Security is always an ongoing concern for Linux system administrators, and if it is not, it should be. The variety and number of threats to server security are profound, and smart server administrators are proactive in securing their dedicated servers from would-be attackers, viruses, and vulnerabilities.
Security-Enhanced Linux (SELinux) was originally developed for the US National Security Agency (NSA) to provide access control policies for Linux servers. The policies are applied at the kernel level using Linux kernel modules. Because of this, it can be applied to any Linux distribution and even other Unix-like operating systems.
When SELinux was released to the open source community, Red Hat Enterprise Linux (RHEL) adopted it, and it now comes with each release. Other Red Hat-based distributions, such as CentOS, also come with SELinux enabled. Distributions such as Debian and SUSE Linux Enterprise 11 also have some support for SELinux. Full adoption from major distributions, however, has remained sparse. Some prefer competing software like AppArmor, which claims to be more user-friendly and easier to implement.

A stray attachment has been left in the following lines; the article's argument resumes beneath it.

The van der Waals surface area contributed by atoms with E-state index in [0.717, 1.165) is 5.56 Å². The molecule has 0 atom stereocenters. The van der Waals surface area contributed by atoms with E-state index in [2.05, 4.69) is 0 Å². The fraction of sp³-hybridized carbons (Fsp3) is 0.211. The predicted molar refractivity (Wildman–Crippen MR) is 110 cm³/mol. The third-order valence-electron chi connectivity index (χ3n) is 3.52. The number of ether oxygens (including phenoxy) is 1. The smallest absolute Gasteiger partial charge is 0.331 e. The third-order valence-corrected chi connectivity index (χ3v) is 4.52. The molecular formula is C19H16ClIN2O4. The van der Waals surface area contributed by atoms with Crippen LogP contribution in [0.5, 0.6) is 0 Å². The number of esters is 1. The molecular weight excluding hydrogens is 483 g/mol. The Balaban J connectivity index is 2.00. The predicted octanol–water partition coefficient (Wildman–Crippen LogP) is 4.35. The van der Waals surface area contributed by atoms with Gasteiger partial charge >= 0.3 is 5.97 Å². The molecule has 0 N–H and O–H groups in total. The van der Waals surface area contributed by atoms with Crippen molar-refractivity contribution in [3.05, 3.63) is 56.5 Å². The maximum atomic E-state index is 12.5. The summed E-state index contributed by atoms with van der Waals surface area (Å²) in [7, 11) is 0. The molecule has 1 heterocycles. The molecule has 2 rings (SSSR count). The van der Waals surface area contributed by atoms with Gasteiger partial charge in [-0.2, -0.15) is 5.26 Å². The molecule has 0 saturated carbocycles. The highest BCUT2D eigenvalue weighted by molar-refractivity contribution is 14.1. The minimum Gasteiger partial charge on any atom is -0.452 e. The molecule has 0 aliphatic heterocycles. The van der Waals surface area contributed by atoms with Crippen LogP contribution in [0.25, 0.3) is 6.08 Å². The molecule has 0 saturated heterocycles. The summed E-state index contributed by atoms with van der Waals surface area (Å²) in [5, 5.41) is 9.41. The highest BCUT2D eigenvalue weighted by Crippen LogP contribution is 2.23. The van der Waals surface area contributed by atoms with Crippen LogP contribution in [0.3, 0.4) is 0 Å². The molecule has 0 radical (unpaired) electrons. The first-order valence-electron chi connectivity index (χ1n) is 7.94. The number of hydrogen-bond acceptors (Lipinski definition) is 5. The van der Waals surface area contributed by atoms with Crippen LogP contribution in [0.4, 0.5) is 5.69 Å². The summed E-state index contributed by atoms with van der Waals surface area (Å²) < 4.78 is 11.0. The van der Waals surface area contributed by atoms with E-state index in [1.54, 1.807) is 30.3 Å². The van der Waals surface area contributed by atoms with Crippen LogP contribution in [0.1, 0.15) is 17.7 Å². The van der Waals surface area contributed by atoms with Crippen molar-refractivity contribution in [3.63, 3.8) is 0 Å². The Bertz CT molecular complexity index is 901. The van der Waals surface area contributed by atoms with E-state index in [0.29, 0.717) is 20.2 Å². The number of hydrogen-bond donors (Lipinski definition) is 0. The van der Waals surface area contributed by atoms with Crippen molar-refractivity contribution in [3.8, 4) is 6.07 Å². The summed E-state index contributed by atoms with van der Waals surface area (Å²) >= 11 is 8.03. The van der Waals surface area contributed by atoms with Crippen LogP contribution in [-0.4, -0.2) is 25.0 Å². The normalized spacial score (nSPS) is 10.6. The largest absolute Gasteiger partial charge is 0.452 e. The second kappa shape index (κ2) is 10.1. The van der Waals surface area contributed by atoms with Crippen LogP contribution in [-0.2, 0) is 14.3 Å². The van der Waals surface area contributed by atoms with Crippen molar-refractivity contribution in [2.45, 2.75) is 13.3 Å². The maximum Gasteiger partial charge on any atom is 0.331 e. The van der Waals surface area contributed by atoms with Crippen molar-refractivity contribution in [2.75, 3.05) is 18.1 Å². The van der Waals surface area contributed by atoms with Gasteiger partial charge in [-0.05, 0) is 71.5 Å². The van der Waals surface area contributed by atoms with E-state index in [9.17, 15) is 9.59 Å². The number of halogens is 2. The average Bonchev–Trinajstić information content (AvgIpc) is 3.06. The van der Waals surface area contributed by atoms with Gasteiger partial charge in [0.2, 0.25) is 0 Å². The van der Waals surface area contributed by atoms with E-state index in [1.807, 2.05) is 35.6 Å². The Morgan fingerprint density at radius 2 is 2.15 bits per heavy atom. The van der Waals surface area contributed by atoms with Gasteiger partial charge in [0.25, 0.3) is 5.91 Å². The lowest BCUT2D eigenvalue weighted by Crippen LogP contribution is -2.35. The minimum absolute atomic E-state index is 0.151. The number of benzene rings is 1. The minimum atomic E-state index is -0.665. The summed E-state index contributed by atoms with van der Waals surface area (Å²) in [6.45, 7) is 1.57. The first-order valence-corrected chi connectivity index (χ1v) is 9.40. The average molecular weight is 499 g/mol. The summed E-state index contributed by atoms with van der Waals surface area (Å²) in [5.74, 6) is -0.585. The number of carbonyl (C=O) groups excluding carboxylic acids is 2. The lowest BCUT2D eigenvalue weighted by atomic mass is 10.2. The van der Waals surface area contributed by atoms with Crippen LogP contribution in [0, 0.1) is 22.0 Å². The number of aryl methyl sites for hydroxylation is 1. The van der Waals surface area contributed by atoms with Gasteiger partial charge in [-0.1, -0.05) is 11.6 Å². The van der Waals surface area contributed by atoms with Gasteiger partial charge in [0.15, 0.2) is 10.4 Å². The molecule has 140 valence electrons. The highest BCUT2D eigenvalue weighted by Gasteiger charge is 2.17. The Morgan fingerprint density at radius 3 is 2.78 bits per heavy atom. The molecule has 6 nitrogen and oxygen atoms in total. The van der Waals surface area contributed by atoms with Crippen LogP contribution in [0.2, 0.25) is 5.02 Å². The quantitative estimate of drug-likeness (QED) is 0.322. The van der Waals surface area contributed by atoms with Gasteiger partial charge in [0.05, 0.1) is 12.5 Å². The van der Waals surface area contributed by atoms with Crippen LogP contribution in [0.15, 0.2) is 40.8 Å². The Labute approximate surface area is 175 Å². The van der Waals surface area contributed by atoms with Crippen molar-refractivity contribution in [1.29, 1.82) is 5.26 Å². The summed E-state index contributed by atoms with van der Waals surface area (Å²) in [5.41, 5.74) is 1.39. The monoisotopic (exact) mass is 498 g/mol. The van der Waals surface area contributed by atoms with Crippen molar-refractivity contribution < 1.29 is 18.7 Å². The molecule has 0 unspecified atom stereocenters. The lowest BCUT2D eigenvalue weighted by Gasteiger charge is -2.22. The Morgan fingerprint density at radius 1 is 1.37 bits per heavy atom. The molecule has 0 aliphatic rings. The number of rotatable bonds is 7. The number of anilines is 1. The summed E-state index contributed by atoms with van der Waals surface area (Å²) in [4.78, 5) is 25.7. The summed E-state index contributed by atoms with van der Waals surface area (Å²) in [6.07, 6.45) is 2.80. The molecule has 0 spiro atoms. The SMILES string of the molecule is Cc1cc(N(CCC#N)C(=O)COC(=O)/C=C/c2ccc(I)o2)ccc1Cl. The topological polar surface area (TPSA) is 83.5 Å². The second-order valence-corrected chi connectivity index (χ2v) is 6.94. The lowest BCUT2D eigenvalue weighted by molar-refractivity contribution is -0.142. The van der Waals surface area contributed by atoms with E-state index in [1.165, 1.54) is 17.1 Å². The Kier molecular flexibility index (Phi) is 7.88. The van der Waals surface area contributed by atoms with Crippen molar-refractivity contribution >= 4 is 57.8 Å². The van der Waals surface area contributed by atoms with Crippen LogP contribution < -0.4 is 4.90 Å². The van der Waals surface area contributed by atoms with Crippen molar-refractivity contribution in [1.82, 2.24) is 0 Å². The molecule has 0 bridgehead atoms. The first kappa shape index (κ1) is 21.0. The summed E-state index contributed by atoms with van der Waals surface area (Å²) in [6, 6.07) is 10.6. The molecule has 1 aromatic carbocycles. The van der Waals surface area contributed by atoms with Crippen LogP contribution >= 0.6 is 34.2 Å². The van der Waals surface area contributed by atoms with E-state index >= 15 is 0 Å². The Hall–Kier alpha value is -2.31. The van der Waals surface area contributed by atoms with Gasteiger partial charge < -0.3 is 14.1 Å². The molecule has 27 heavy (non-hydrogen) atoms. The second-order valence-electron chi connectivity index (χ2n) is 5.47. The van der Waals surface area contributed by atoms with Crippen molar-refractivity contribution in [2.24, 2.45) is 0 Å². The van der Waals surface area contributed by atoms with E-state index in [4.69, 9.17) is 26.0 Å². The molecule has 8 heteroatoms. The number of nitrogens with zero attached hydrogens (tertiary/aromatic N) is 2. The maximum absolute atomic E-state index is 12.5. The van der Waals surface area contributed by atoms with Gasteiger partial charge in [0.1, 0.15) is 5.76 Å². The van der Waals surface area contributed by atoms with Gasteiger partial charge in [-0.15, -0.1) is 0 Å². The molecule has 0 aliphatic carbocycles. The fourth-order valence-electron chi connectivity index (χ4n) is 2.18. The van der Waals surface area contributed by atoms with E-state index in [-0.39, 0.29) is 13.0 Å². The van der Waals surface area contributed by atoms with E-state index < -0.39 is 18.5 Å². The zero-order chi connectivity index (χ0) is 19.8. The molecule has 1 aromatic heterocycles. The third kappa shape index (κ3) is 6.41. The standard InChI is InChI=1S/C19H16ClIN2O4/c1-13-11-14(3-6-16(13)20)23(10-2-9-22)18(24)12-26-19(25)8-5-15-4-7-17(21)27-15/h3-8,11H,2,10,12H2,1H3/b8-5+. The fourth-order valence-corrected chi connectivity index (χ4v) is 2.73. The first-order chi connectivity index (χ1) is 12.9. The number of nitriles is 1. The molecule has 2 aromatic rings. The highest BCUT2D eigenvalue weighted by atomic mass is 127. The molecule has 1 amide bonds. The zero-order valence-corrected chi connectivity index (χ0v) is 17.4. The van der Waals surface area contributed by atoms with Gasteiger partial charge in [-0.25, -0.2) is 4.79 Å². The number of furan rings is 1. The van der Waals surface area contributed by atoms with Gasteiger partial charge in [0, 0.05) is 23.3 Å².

Many desktop Linux users will disable SELinux, viewing it as overkill for basic computing, but for servers, it adds a layer of security features that can be very useful for more complex policy schemes.
For more information about Security-Enhanced Linux and its documentation, see the NSA website.